Crazed Fantasy Football Fans Threaten Violence, ‘Four Bullets For Each Of You Bit****’

By Ashley Dunkak / @AshleyDunkak

DETROIT, MI - DECEMBER 16: Calvin Johnson #81 of the Detroit Lions drops a pass during the first quarter of the game against the Baltimore Ravens at Ford Field on December 16, 2013 in Detroit, Michigan.  (Photo by Leon Halip/Getty Images)

(Photo by Leon Halip/Getty Images)

ALLEN PARK (CBS DETROIT) – Ever get death threats over a bad day at the office? Thanks to Twitter, it happens to NFL players on a regular basis.

But it’s not just their play on the field that makes fans fly over the edge — overwhelmingly, the nastiest comments come from how that play affects fans’ fantasy football leagues.

Some tweets go beyond wishing harm on players to actually threatening violence. The following tweet targeted superstar Calvin Johnson and quarterback Matthew Stafford.

I lost my fantasy playoff game by four damn points. That’s four bullets for each of you bitches @Bigplaycj @Staff_9—
Joséf Ronaldo (@RoiJosef) December 17, 2013

Back in October, New York Giants running back Brandon Jacobs received several menacing messages on Twitter, and the content concerned him enough to contact NFL security.

Jacobs exposed the fan for terrible remarks that included, “ON LIFE BRANDON IF YOU DON’T RUSH FOR 50 YARDS AND TWO TOUCHDOWNS TONIGHT ITS OVER FOR YOU AND YO FAMILY N—–.”


[ click to continue reading at CBS Detroit ]

Posted on December 20, 2013 by Editor

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Lynching For Art’s Sake

from The College Fix




An African-American student at Sacramento State University is under fire for her recent work of art – which consisted of “lynching” two white men from a tree on the northern California campus.

The men were reportedly actors and were in no real danger during the project, which took place during the day in early December while students were on campus. The men were hung from a tree with a thick rope.

The senior responsible for the performance art, Christina Edwards, defended her project to Fox 40 News.

[ click to continue reading at The College Fix ]

Posted on December 19, 2013 by Editor

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Rats With Masks

Posted on December 18, 2013 by Editor

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Al Goldstein Not Gone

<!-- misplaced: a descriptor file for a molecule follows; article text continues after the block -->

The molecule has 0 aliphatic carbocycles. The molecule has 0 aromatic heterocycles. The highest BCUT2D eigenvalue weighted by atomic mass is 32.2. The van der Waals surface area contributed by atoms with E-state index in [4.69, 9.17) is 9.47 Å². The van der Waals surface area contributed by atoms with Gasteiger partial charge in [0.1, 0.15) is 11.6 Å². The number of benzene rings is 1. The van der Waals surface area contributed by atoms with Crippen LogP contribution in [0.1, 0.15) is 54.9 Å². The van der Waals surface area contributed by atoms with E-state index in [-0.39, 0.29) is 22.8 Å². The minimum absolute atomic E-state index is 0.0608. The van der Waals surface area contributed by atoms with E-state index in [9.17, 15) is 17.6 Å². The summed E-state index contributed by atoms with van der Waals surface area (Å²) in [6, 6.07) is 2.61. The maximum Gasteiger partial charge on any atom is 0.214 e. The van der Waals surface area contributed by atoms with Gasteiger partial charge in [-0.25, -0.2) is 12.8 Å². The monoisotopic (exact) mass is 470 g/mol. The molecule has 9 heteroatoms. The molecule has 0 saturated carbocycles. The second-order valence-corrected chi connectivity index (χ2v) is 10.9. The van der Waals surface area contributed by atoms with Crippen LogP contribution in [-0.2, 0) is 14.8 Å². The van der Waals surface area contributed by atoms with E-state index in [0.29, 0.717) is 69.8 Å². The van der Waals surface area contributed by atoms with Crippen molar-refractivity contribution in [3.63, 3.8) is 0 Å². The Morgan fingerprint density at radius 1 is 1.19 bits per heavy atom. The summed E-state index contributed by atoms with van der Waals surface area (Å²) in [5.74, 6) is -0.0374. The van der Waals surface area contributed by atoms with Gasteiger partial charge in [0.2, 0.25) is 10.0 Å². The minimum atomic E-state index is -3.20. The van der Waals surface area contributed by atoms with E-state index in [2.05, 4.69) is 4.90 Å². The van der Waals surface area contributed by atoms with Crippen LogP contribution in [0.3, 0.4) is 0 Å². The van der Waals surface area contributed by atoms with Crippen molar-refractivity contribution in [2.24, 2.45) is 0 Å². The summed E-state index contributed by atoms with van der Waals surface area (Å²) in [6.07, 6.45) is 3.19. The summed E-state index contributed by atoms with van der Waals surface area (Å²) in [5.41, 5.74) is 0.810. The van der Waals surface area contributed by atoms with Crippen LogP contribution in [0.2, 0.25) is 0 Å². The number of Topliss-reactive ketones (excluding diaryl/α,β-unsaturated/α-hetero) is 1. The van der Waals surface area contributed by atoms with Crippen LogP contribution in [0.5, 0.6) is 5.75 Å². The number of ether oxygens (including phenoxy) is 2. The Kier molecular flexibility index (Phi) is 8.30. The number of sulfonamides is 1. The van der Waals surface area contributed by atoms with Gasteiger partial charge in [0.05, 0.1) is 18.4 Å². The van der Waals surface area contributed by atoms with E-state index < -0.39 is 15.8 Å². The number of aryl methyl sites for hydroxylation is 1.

from The New York Observer

Al Goldstein Is Not Dead

By Matthew Kassel
Al Goldstein and Penn Jillette. (Photo by Dimitrios Kambouris/WireImage for ThinkFilm)Contrary to what you may have heard, Al Goldstein, founder and former publisher of Screw magazine, did not die yesterday.

Although the website Real Porn Wiki Leaks reported that Mr. Goldstein had died, the news was retracted when Bleeding Cool wrote earlier today that the death could not be independently confirmed.

Author Larry “Ratso” Sloman, who has notably worked with Howard Stern, told Bleeding Cool that Mr. Goldstein, 77, is alive and stable; he is, however, in a hospital in the city.

Though Real Porn reported the wrong information, the website could not be blamed for making up Mr. Goldstein’s death out of thin air.

Last night, magician Penn Jillette, a friend of Goldstein’s, tweeted, “I’m in NYC. Today I visited my hero and friend Al Goldstein as he dies in the hospital, and tomorrow night I celebrate Lou Reed’s Life. NYC.”

A misinterpretation of the present tense, perhaps. Earlier today, Mr. Jillette clarified his message on Twitter: ”My buddy and hero, Al Goldstein is NOT dead,” he wrote. “He is unresponsive and not doing well, but he is alive. Try to stop the rumors. Thanks.”

[ click to continue reading at The Observer ]

Posted on December 17, 2013 by Editor

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The Breeze

from The New York Times

‘Naturally, J.J. Cale’

By Drew Christie

Naturally, J.J. Cale: This animated Op-Doc explores why J.J. Cale, who wrote such classic songs as “After Midnight,” “Cocaine” and “Call Me the Breeze,” never achieved stardom.

[ click to view at ]

Posted on December 16, 2013 by Editor

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Peter O’Toole Gone


Peter O’Toole Dies; ‘Lawrence of Arabia’
Star Was 81

 / Assistant Managing Editor, Features

Peter O'Toole DeadRobert Mora/Getty Images

Irish-born stage and screen actor Peter O’Toole, who became an international star in the title role of David Lean’s Oscar-winning epic “Lawrence of Arabia,” died on Saturday at age 81.

He was undoubtedly one of the greatest actors of his generation. And yet with the 2006 film “Venus,” O’Toole surpassed Welshman Richard Burton and assumed the dubious distinction of being the most nominated actor never to win a competitive Oscar. When it was first announced that O’Toole would receive an Honorary Oscar in 2002, O’Toole astonished the Academy by turning it down, announcing in a letter to the organization that he was “still in the game and might win the lovely bugger outright, would the Academy please defer the honour until I am 80.’”

But he did indeed show up at the ceremony the following year, accepting the award from Meryl Streep. “Always a bridemaid never a bride,” he said with typical theatrical flair to an adoring crowd, “my very own Oscar now to be with me till death do us part.”

He racked up eight Oscar-nominated performances — including the beloved schoolmaster in “Goodbye Mr. Chips” (1969); two portrayals of King Henry II (“Becket,” 1964, “Lion in Winter,” 1968); an insane aristocrat who thinks he’s Jesus Christ in “The Ruling Class” (1972); the larger-than-life film director in “The Stunt Man” (1980); and the swashbuckling actor in “My Favorite Year” — but his “Lawrence” always loomed largest.

[ click to continue reading at ]

Posted on December 15, 2013 by Editor

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Very tall, improbably slender, ostentatiously opulent

from USA Today

Sky’s the limit: New towers for the rich soar in New York

Rick Hampson, USA TODAY

image from

The very tall, very skinny residential buildings popping up in Manhattan are being built for the world’s richest people

NEW YORK — Here’s how a 1932 guide to Manhattan describes the view of Central Park from the 43-story Essex House: “an unbroken vista — unequaled anywhere in the city. … Few apartment buildings in the world are more ideally located.”

Today, here’s how visitors typically describe the park view from One57, an apartment building a block south of the Essex House and more than twice its height: “Wow!”